That same pragmatic determination continued to serve Andrea throughout her career. After working at Compusearch for several years until its acquisition by MapInfo, she moved to the marketing side of the business in the financial and retail industries. Over the years, she held senior-level positions in customer relationship management and marketing at Aviva Canada, Nielsen and Royal & Sun Alliance. (She earned a professional certificate in CRM in 2003.) Although Andrea originally came to EA as a Senior Client Advocate, she admits today that the role wasn’t the best fit at the time. “I’d been out of the data side of the industry for 15 years,” she says, “and I felt more comfortable on the client side.” When an opening came up two years ago on the Standard Research team, Andrea’s experience with both clients and client advocates made her a natural choice. “I know what the clients and advocates go through when they get our data and output, and how they use it,” she says.
In her current role as a Senior Research Analyst, Andrea helps clients solve their marketing challenges with customer profiles, trade area reports, custom maps and data services. “What we do is like baking a cake—but with maps, reports and profiles as ingredients,” she says. “I’ll get the flour and eggs and suggest to the Client Advocate, ‘Rather than this cocoa you wanted, let’s get better quality chocolate.’ The Client Advocate will be in charge of the final recipe and decorations, but we bake it together.”
And as any good baker would tell you, the proof of the pudding is in the eating, but the final presentation can make all the difference. “The favourite part of my job is delivering something pretty,” she says. “In the end, I want to turn this chaos of data into a beautiful summary that’s clean and understandable. I like it when people get excited because they now can see stuff that they didn’t see before.”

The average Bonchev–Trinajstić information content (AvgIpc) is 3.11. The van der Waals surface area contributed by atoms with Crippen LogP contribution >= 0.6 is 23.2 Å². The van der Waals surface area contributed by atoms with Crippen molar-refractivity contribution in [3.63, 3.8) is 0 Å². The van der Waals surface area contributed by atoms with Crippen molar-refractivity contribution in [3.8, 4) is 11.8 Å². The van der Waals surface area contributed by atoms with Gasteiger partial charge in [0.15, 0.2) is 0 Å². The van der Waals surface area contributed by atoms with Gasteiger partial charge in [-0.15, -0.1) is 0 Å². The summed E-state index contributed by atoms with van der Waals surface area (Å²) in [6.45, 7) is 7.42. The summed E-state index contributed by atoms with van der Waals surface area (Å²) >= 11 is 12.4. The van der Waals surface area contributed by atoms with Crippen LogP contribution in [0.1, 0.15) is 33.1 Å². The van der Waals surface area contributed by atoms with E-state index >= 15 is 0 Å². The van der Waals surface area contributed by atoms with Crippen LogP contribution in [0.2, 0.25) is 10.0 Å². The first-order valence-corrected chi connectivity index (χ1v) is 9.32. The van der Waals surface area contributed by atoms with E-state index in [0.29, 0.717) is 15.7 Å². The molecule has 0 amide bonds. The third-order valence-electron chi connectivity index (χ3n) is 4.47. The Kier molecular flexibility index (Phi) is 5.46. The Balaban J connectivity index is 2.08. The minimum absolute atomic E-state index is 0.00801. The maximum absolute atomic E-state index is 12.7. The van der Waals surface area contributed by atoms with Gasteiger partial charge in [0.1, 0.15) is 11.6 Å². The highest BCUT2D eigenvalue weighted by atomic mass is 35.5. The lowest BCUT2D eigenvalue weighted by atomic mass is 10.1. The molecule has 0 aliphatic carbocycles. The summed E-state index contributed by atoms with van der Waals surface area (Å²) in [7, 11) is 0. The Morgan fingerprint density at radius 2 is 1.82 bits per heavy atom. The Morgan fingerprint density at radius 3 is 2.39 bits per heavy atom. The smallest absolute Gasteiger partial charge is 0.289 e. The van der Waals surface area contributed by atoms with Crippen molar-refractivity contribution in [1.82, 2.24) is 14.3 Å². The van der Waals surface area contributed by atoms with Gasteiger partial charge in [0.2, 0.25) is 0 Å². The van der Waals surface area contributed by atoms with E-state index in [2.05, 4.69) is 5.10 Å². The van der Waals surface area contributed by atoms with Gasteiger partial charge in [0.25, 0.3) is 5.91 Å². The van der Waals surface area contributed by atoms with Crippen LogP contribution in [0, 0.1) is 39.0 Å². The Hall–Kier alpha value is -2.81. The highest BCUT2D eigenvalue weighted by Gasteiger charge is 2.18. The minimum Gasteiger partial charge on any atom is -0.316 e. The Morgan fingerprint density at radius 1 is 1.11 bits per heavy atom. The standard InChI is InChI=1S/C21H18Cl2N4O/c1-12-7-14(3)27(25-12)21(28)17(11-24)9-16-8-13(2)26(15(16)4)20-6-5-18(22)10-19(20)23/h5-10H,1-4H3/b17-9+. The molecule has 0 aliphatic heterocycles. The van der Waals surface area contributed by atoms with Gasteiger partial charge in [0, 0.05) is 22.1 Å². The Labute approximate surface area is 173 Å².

She may be self-described as high-energy at work, but at home Andrea likes to relax in the quiet comfort that her established community offers. She lives in a 1920s-era apartment in Forest Hill Village that still features the original wood floors and paneling. Her neighbourhood is classified Urbane Villagers by the PRIZM segmentation system, and the segment’s upscale urban profile is apropos, according to Andrea. “There are four coffee shops at one end of my street and a high-end gym where the ladies-who-lunch work out,” she observes. “Everywhere you look are fluffy dogs. And a lot of teenagers have Mercedes SUVs, so you always have to watch out because they speed a lot.”Shown in her natural environment, Andrea typically reads five books a week.
Andrea shuns the neighbourhood “fitness spa,” preferring instead a local gym where she has convinced a half-dozen EA staffers to join her for once-a-week workouts under the stern command of a boot camp-style trainer. On weekends, she exercises by walking, exploring Toronto’s diverse neighbourhoods. “What I enjoy is walking three blocks one way and finding a completely different microcosm community,” she says. “It will have its own coffee shop and bakery, one great restaurant and a bunch of cute shops.” Back at home, she enjoys hosting small gatherings of friends for dinner or drinks. “Big crowds aren’t my favourite,” she says. “I like small groups where everyone feels a part of it.” Andrea has never abandoned her passion for literature and she’s still a voracious reader, gobbling up about five books a week. She says her preferred genres include fantasy and spy novels and lists Alan Patton (Cry, the Beloved Country), Anne McCaffrey (Dragon Riders of Pern) and Edward Rutherford (New York, Paris, London) among her favourite authors. With the notable exception of autobiographies, she describes her tastes as eclectic, as long as the writing is engrossing. “After eight at night, my friends know that I’m home reading a book,” she says. “And that makes me happy.”
Now that she’s been at EA for three years, it’s natural to ask whether Andrea has finally found the equilibrium she’s long sought between her driven nature and her need for peace and quiet. She considers the question for a moment and sighs. “The short answer is yes,” she says slowly. “I like everyone I work with. I like the work I do. And I feel that I have achieved balance in my life. Mostly, I feel like I have a family at work, and I feel like I’m part of the family.”
—Michael J. Weiss